Missouri History Museum cancels solidarity event planned by students

and | Senior Editors

An updated version of this article can be found here.

The Missouri History Museum has cancelled an event exploring the similarities between social movements in Ferguson, Ayotzinapa and Palestine after organizers refused to remove Palestinian activists from the panel of speakers.

Co-hosted by Washington University student group AltaVoz, Latinos en Axion STL, the Organization for Black Struggle and the Saint Louis Palestinian Solidarity Committee, the “Ferguson to Ayotzinapa to Palestine: Solidarity and Collaborative Action” event scheduled for Thursday night was intended to draw from across St. Louis. Organizers said that most of the predicted attendance would come from St. Louis community members rather than Wash. U. students.

In a public statement released Wednesday afternoon, the museum claimed that the event was cancelled because it had “significantly change[d]” from its initial format as presented in an email from senior and organizing AltaVoz member Sourik Beltran.

But Beltran said that while Palestine had not been mentioned in his initial communication with the museum, the inclusion of Palestine in the event was made clear in subsequent exchanges and on promotional materials posted to the museum’s website.

The Missouri History Museum has cancelled a solidarity event claiming that its planned format was changed from its initial pitch. The museum advertised the panel on its website before the event page was taken down on Wednesday afternoon.Courtesy of Sourik Beltran

The Missouri History Museum has cancelled a solidarity event claiming that its planned format was changed from the initial pitch. The museum advertised the panel on its website before the event page was taken down on Wednesday afternoon.

A page promoting the event on the museum’s website included the event’s full name and information on the panelists, which contained references to Palestine and the Saint Louis Palestine Solidarity Committee, respectively. As of Wednesday afternoon, that page had been taken down, with the URL directing users to a “page not found” notice.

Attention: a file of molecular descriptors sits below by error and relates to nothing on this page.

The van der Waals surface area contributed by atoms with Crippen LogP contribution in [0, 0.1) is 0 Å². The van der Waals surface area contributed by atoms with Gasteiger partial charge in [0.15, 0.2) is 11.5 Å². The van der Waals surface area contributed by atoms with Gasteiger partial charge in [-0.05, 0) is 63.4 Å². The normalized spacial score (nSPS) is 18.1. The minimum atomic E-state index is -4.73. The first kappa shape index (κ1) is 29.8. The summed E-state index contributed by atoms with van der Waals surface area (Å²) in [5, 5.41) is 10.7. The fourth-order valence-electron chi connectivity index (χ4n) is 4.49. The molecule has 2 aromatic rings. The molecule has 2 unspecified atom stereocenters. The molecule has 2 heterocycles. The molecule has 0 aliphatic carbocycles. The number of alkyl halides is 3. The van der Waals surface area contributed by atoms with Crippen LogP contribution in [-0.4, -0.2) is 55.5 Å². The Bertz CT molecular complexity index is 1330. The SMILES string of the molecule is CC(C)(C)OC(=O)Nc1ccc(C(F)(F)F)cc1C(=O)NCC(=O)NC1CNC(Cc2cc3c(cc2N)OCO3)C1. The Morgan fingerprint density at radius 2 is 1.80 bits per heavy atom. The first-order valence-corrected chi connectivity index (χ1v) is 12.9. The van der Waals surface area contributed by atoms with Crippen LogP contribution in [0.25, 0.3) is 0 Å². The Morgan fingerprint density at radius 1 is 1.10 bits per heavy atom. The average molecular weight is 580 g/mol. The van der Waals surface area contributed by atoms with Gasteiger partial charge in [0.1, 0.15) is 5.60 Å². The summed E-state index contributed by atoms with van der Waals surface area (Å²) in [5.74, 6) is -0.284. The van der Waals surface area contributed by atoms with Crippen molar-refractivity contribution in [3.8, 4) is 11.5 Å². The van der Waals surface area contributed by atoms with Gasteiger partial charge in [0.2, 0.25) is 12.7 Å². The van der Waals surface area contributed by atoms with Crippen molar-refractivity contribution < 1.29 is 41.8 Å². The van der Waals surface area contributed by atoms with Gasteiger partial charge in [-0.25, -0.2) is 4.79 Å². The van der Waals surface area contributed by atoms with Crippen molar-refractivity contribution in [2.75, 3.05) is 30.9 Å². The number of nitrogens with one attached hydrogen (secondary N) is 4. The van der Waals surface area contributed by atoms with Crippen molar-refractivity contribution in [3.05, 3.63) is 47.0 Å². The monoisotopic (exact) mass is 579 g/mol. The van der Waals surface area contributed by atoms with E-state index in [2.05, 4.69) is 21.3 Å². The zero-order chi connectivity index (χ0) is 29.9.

“They posted our flyer online, they posted the title online, they posted the event description online—all of which had Palestine in it—so there’s no way they didn’t know,” Beltran said.

In an update to its statement posted around 5:00 p.m. on Wednesday, the museum acknowledged, “We were initially open to the changes and posted information about the program on our webiste [sic]. However, after much consideration we decided the complexities of this issue could not be adequately addressed in this format.”

Beltran said that he received a call from a representative of the museum on Tuesday explaining that the event would be canceled unless the Palestinian activist panelists were removed.

“They gave us an ultimatum, either that we don’t include Palestine or that we don’t do the event. So at that point we said that we weren’t going to do the event,” sophomore and event organizer Bradley Schlesinger said.

Organizers said that they still plan to have attendees meet outside the museum on Thursday night to support the Palestine Solidarity Committee and that they are considering new venues to host the panel.

“All we know is that people feel like they’re being silenced, people feel like the Missouri History Museum is stifling conversation—conversation that needs to be had,” Beltran said.

UPDATED: 4:55 p.m., after the Missouri History Museum updated its public statement.

Editor’s note: This article has been amended to correct the name of the student group organizing the event.

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